The need to capture and process big data is the main driving force behind NoSQL database popularity. The stored data must be accessible at all times, from any location, and on any device. One way to cater to the growing demand is to scale up and buy a bigger server. However, it is more efficient to scale out and use a cluster of on-demand servers.
The relational database model is not well-suited for a distributed system spanning multiple machines. NoSQL databases provide a viable solution by focusing on performance and availability while also sacrificing some of the consistency usually identified with relational databases.
Aside from answering the question “What is NoSQL”, this tutorial uses straightforward examples to highlight basic NoSQL concepts, features, and types.
What is NoSQL? (NoSQL Definition)
NoSQL (Not SQL or Not Only SQL) is a generic term used for databases that do not depend on a relational model. The data does not need to have a strict schema nor the usual SQL table structure. Most commonly, the data is aggregated as key-value pairs, JSON documents, graphs, or wide-column tables.
By using NoSQL databases, you can store immense volumes of unstructured data as it comes in and structure it at a later point. As expected, this leads to much better throughput, read/write speeds, and allows you to scale out servers horizontally.
Non-relational databases, when applied in the right use-case environment, bring significant benefits in terms of performance and flexibility. However, not applying a schema at the data entry point also means it is more difficult to query NoSQL databases, maintain data consistency, and establish relationships between data sets.
How NoSQL Works
The basic idea behind NoSQL is to optimize the database performance for horizontal scaling, large data volumes, and low latency by forgoing some data consistency restrictions present in RDBMSs. Instead of rigid data models such as tables, columns, or rows, NoSQL databases offer flexible models. In use cases that do not require relational consistency, these models help NoSQLs perform better than relational databases.
Note: Learn more about NoSQL database modelling techniques.
Features of NoSQL Databases
NoSQL databases are structurally diverse and offer various data storage models. There are, however, several common attributes that distinguish NoSQL from relational databases.
Schema on Read
A NoSQL database allows you to store data before applying a structure or schema.
The schema is applied by the application code only when it accesses data. This process is often referred to as schema on read. By not structuring data in advance, NoSQL databases can write and read immense volumes of data significantly faster than a relational database can.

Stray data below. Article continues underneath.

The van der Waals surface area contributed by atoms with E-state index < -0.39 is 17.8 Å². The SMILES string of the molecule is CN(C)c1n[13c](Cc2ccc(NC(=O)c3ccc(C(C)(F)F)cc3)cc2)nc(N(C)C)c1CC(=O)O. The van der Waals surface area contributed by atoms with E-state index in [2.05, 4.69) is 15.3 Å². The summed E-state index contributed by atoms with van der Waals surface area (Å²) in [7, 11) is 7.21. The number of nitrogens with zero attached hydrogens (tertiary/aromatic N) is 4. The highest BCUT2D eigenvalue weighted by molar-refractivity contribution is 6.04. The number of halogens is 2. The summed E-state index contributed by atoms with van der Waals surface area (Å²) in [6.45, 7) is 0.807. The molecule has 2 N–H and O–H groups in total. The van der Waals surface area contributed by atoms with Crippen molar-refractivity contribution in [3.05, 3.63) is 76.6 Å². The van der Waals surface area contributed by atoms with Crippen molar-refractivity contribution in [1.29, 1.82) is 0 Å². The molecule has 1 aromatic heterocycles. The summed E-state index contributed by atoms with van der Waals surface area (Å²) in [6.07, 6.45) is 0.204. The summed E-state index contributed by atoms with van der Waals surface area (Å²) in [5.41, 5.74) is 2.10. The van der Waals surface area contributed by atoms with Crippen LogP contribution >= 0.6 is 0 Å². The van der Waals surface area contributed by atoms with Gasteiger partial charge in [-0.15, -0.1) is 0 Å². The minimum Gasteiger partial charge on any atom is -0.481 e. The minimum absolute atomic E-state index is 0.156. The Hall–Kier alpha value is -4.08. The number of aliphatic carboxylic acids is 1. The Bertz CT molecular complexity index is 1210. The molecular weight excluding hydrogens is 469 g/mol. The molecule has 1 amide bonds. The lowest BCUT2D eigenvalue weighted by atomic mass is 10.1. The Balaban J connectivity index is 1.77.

NoSQL vs Relational Databases
In contrast, an SQL relational model, structures incoming data before it is written to a database. Predefined schema design is used to classify all the possible data types in advance. The schema is applied across the board as data is structured and stored within tables, columns, and rows.
The strict tabular structure is an advantage when establishing relationships between tables and database elements. The consistency and integrity of the data are guaranteed by complying with this schema.
Note: For an in-depth comparison of relational and NoSQL databases, please refer to our article SQL vs NoSQL.
Non-Relational Data Model
NoSQL databases do not establish relationships between individual records. One record is usually stored as an individual JSON document and replicated across multiple nodes in a cluster.
We’ll use a simple example involving data about music bands. In a non-relational model, the BandID, Band Name, Country, Genre, Label, AlbumID, Album Name, and Release Date attributes are stored in a single Radiohead document. If you need to find the release date for the Radiohead album, OK Computer, the response is lightning fast. The query provides results much quicker as it does not need to retrieve information from multiple tables (as in relational databases), but rather from a single entry.
The aggregated data in one record cannot be related to the aggregated data in another record. Each relevant record in the database needs to be updated if you want to add an attribute such as a streaming service. NoSQL databases are, therefore, best suited for large volumes of data that do not need to be structured or related at a later point.
BASE vs ACID
Does a database need to cancel an operation and ensure data consistency in case of network failure? Or should databases risk data inconsistencies to ensure high availability?